A foodie tour showcasing just cheese? Yes, please! The Vermont Cheese Trail offers creamy experiences throughout the state
Most states don’t have official cheese trails for foodie tours or official cheese councils. However, Vermont, a state with a deep passion for cheese, has both. Thanks to the efforts of the Vermont Cheese Council, foodies who just can’t get enough of the delicious varieties have more than 40 different locations across the state to choose from. They continually serve some 150 often award-winning flavors and textures to satisfy everyone’s cravings.
Embark on A Cheesy Adventure in Vermont
To go down the Vermont Cheese Trail on a foodie tour, one must have a strategy in mind. The Cheese Council puts out a map of its members, color-coded based on their accommodations to visitors. Some of the council’s members are on the map in red, meaning that while you can find their cheeses in restaurants and stores, they are not open to the public. Contrarily, others welcome visitors, though some require appointments to be made in advance, so make sure to call ahead. Even with those caveats, that still leaves a startling number of destinations for even the most intrepid dairy lovers.
How to Foodie Tour the Vermont Cheese Trail
The Vermont Cheese Trail is not a set path and can be started at any point. National Geographic, having named the Cheese Trail a “Drive of a Lifetime” advocates starting in Plymouth Notch and doing the state in a big loop. But there is no particular reason you have to start there if you don’t want to, particularly if you are not attempting to do the entire trail in one fell swoop. The beauty of the trail is that you can choose exactly how much of it you want to savor.
There are some patterns in the locations of the stops. Most open to the public are facilities located in the southern half of Vermont. A large clump around Manchester and another going north on Interstate 89 towards Montpelier is another a great spot to begin. If you’re willing to call a lot of places in advance, the area around Middlebury is also full of options. Doing a circle of all three of these areas would take you past nearly all of the ones that are fully open to the public. This is with the exception of a few near the Canadian border and some by Brattleboro in the south.
But enough strategizing. Let’s talk Vermont Cheese Trail!
A Few Vermont Cheese Trail Participants
These Vermont cheesemongers, some dating back to the 19th century, are simply a few suggestions to get you started on your savory foodie tour.
Plymouth Cheese Factory in Plymouth (Southcentral Vermont)
Plymouth Cheese Factory is by far the most historical cheese facility and America’s oldest cheddar which still uses the original 1890 Coolidge family recipe. Their facility is located on the Calvin Coolidge Historical Site which is open seven days a week. Enjoy self-guided tours with windows allowing views of cheesemaking in the process and a cheese shop for take-home treats.
Vermont Creamery in Websterville (Northcentral Vermont)
During your Vermont foodie tour, head to the Vermont Creamery which focuses on European-style butter, goat cheeses, crème fraiche and mascarpone. Furthermore, they are consistent winners at international cheese competitions. The creamery uses a network of some 30 local family farms to ensure only the freshest ingredients.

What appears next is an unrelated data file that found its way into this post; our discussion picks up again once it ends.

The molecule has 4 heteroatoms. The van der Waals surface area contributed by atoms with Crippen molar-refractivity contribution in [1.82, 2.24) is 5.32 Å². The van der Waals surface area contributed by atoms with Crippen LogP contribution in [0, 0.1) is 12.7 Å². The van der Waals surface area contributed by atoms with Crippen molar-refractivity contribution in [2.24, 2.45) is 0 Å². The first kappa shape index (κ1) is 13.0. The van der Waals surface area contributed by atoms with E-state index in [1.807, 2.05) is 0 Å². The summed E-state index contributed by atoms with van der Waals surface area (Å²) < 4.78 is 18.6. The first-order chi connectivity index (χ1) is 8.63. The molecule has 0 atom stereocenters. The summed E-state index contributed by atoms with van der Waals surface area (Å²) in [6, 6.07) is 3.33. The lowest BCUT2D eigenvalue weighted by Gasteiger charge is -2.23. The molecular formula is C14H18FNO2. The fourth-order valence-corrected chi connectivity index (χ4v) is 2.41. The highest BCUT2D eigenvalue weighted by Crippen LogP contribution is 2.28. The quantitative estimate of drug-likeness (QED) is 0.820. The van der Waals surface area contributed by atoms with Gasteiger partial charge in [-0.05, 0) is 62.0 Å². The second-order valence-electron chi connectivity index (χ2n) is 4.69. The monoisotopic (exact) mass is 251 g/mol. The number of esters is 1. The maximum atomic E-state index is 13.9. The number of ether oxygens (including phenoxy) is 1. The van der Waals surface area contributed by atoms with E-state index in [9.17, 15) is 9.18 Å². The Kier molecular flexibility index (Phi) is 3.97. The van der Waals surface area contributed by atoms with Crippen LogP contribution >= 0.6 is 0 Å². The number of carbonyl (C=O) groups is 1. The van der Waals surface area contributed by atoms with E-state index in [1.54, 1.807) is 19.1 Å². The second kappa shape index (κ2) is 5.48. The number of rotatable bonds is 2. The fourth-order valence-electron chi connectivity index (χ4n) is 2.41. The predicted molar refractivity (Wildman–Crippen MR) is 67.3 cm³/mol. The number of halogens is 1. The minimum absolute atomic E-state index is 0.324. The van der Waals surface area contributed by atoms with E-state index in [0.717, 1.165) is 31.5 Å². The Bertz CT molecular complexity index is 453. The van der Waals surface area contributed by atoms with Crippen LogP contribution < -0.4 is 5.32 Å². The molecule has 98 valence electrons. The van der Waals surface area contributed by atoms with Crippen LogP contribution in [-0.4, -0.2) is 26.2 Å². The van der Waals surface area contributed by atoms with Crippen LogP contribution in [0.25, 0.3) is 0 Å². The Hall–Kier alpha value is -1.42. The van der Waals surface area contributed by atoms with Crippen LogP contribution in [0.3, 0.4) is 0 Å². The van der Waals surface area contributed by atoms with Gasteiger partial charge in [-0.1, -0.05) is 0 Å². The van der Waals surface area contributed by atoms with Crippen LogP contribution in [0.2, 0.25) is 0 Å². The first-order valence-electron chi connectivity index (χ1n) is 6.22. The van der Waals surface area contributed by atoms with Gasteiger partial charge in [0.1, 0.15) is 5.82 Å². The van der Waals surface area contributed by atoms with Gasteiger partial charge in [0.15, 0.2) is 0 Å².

Crowley Cheese in Healdville (Southcentral Vermont)
Crowley Cheese in Healdville has made a distinctive variety described as a cheddar “without the bite.” They’ve been using largely the same method since 1824, free of hormones, additives or preservatives. The Crowley Cheese factory, constructed in 1882, has been designated a National Historic Landmark and is the oldest one of its kind continuously in use in the United States. Crowley’s rinsed curd process they practice results in an especially creamy and sweet cheese compared to a traditional Vermont cheddar.
Consider Bardwell Farm in West Pawlet (Southeast Vermont)
Consider Bardwell Farm is a farm that prides itself on its goat cheeses with distinctive names like Rupert and Equinox. Predominantly from Jersey cows, the milk is high in fats and proteins and rich in omega-3s. The result is cheese of exceptional freshness, although it is not available consistently throughout the year. All of the cheeses are handmade and aged right there on the farm.
Cabot Creamery in Cabot (Northeast Vermont)
Cabot Creamery proves that cheese does not have to be made on a small scale to still be delicious. Originally a co-op founded in 1919, it now has some 1,200 farmers as members. At the production facility in Cabot, visitors can go on a guided tour and see every step of the cheese-making process before enjoying a few free samples. Cabot manufactures over 20 varieties of cheese, including a cheddar that has won awards certifying it as the world’s best.
Sugarbush Farms in Woodstock (Southeast Vermont)
An option off the beaten path is Sugarbush Farms, located in the center of the state and specializing in maple syrup as well as cheese production. Admission is free, as are samples of the farm’s numerous grades of maple syrup and delectable cheeses. Sugarbush’s specialty is the Hickory and Maple Natural Smoked Cheddar. The farm also prides itself on the beautiful natural setting and many visitors say that the scenic drive alone is worth the effort it takes to get there.
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The Vermont Cheese Council: vtcheese.com or 866-261-8595